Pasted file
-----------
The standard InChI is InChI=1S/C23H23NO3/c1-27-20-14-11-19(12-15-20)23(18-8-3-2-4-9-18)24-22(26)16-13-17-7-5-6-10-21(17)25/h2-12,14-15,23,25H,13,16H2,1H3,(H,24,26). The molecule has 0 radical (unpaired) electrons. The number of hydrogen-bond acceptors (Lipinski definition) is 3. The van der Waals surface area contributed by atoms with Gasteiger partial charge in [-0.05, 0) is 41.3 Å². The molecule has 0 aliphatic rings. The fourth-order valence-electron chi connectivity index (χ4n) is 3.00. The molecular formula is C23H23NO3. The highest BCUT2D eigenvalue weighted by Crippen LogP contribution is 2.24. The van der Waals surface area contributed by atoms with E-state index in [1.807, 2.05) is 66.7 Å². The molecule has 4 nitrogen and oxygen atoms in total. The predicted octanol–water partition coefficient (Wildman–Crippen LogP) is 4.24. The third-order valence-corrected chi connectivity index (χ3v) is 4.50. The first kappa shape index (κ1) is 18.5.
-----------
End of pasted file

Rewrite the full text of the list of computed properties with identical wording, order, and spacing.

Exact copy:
The standard InChI is InChI=1S/C23H23NO3/c1-27-20-14-11-19(12-15-20)23(18-8-3-2-4-9-18)24-22(26)16-13-17-7-5-6-10-21(17)25/h2-12,14-15,23,25H,13,16H2,1H3,(H,24,26). The molecule has 0 radical (unpaired) electrons. The number of hydrogen-bond acceptors (Lipinski definition) is 3. The van der Waals surface area contributed by atoms with Gasteiger partial charge in [-0.05, 0) is 41.3 Å². The molecule has 0 aliphatic rings. The fourth-order valence-electron chi connectivity index (χ4n) is 3.00. The molecular formula is C23H23NO3. The highest BCUT2D eigenvalue weighted by Crippen LogP contribution is 2.24. The van der Waals surface area contributed by atoms with E-state index in [1.807, 2.05) is 66.7 Å². The molecule has 4 nitrogen and oxygen atoms in total. The predicted octanol–water partition coefficient (Wildman–Crippen LogP) is 4.24. The third-order valence-corrected chi connectivity index (χ3v) is 4.50. The first kappa shape index (κ1) is 18.5.